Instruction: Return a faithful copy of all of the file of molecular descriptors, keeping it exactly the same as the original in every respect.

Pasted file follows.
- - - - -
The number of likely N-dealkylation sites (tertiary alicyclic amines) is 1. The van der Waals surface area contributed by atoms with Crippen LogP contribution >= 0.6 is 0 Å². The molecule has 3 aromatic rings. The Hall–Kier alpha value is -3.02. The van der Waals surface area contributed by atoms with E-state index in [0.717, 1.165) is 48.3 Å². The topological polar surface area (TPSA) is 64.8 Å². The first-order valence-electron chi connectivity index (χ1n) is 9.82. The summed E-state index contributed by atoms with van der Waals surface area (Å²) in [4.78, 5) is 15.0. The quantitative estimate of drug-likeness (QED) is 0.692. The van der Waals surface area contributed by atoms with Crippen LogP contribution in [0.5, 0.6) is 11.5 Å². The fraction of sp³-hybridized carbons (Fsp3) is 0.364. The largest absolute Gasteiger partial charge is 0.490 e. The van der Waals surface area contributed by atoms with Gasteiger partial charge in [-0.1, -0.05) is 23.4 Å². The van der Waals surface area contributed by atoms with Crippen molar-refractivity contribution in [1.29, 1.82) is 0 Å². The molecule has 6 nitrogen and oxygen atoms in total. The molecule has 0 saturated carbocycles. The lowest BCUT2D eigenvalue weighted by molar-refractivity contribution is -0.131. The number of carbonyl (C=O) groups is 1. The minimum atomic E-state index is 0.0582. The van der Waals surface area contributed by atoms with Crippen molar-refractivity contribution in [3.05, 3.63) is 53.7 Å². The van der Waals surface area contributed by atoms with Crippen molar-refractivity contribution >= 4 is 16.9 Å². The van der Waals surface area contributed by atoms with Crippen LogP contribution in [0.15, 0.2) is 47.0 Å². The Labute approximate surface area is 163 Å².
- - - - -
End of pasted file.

The number of likely N-dealkylation sites (tertiary alicyclic amines) is 1. The van der Waals surface area contributed by atoms with Crippen LogP contribution >= 0.6 is 0 Å². The molecule has 3 aromatic rings. The Hall–Kier alpha value is -3.02. The van der Waals surface area contributed by atoms with E-state index in [0.717, 1.165) is 48.3 Å². The topological polar surface area (TPSA) is 64.8 Å². The first-order valence-electron chi connectivity index (χ1n) is 9.82. The summed E-state index contributed by atoms with van der Waals surface area (Å²) in [4.78, 5) is 15.0. The quantitative estimate of drug-likeness (QED) is 0.692. The van der Waals surface area contributed by atoms with Crippen LogP contribution in [0.5, 0.6) is 11.5 Å². The fraction of sp³-hybridized carbons (Fsp3) is 0.364. The largest absolute Gasteiger partial charge is 0.490 e. The van der Waals surface area contributed by atoms with Gasteiger partial charge in [-0.1, -0.05) is 23.4 Å². The van der Waals surface area contributed by atoms with Crippen molar-refractivity contribution in [1.29, 1.82) is 0 Å². The molecule has 6 nitrogen and oxygen atoms in total. The molecule has 0 saturated carbocycles. The lowest BCUT2D eigenvalue weighted by molar-refractivity contribution is -0.131. The number of carbonyl (C=O) groups is 1. The minimum atomic E-state index is 0.0582. The van der Waals surface area contributed by atoms with Crippen molar-refractivity contribution in [3.05, 3.63) is 53.7 Å². The van der Waals surface area contributed by atoms with Crippen molar-refractivity contribution >= 4 is 16.9 Å². The van der Waals surface area contributed by atoms with Crippen LogP contribution in [0.15, 0.2) is 47.0 Å². The Labute approximate surface area is 163 Å².